DO YOU KINDLE? If so, would you please part with 99 cents and download my first Kindle “mini-book”experiment? It’s titled Blessing, Grace, and Incarnation: The Foundations of the Spiritual Marriage and Family. I’m looking for additional ways to fund the The Waco Foundation for Mental Health Care, and so your feedback on this first project will help me determine if this is a good place to invest my energy.
Now… picking up from my last entry
Richard Rohr describes an addict as someone who can’t get enough of what he already knows doesn’t work. There’s an addictive process at work in marriage conflict, and it involves our inherent addiction to
- making anxiety go away, no matter what the cost, and
- justifying the choices we make that feed, rather than, diminish the conflict.
A key principle of spiritual formation in virtually all of the world’s great religious traditions is that maturity is found when one moves toward pain and anxiety rather than running from it. Attacking, withdrawing, and abdicating are all methods of running away from the anxiety. And if you find yourself building more and more of a case against your spouse, then you have probably begun to chosen the victim path, and may well be on the way to dipping your toe in the pool of bitterness and revenge.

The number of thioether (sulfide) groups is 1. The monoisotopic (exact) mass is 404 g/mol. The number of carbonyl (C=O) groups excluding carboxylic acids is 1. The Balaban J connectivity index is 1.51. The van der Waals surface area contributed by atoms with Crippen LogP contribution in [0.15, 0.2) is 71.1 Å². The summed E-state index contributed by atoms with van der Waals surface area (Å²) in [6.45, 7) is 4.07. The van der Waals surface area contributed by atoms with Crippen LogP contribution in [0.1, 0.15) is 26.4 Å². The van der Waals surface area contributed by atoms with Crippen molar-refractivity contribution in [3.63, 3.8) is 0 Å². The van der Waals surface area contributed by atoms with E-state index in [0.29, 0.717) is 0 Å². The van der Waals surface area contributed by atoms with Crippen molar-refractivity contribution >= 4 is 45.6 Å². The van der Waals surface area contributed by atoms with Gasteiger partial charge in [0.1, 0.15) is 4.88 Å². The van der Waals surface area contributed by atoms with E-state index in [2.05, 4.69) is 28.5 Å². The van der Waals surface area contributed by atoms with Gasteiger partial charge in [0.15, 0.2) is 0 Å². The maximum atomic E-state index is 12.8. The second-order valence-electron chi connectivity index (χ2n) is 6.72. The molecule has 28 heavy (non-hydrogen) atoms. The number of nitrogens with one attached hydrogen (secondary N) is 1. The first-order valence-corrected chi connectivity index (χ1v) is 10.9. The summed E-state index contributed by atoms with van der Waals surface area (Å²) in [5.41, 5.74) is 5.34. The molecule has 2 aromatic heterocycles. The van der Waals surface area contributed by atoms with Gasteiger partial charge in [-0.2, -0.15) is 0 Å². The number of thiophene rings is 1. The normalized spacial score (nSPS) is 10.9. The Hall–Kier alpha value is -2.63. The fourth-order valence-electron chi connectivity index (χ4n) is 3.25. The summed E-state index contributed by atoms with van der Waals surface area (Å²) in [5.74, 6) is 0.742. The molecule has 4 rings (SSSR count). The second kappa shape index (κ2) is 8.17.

More on that in my next post…
Questions for Reflection
- What have been the sources of disillusionment in your marriage.
- How have your choices and behaviors fostered disillusionment from your spouse towards you?
- With which if the three destructive styles (Attacker, Withdrawer, Self-Abdicator) do you most relate?
- Which of these styles best describes your parents?
- Are there signs that you are starting to play the victim?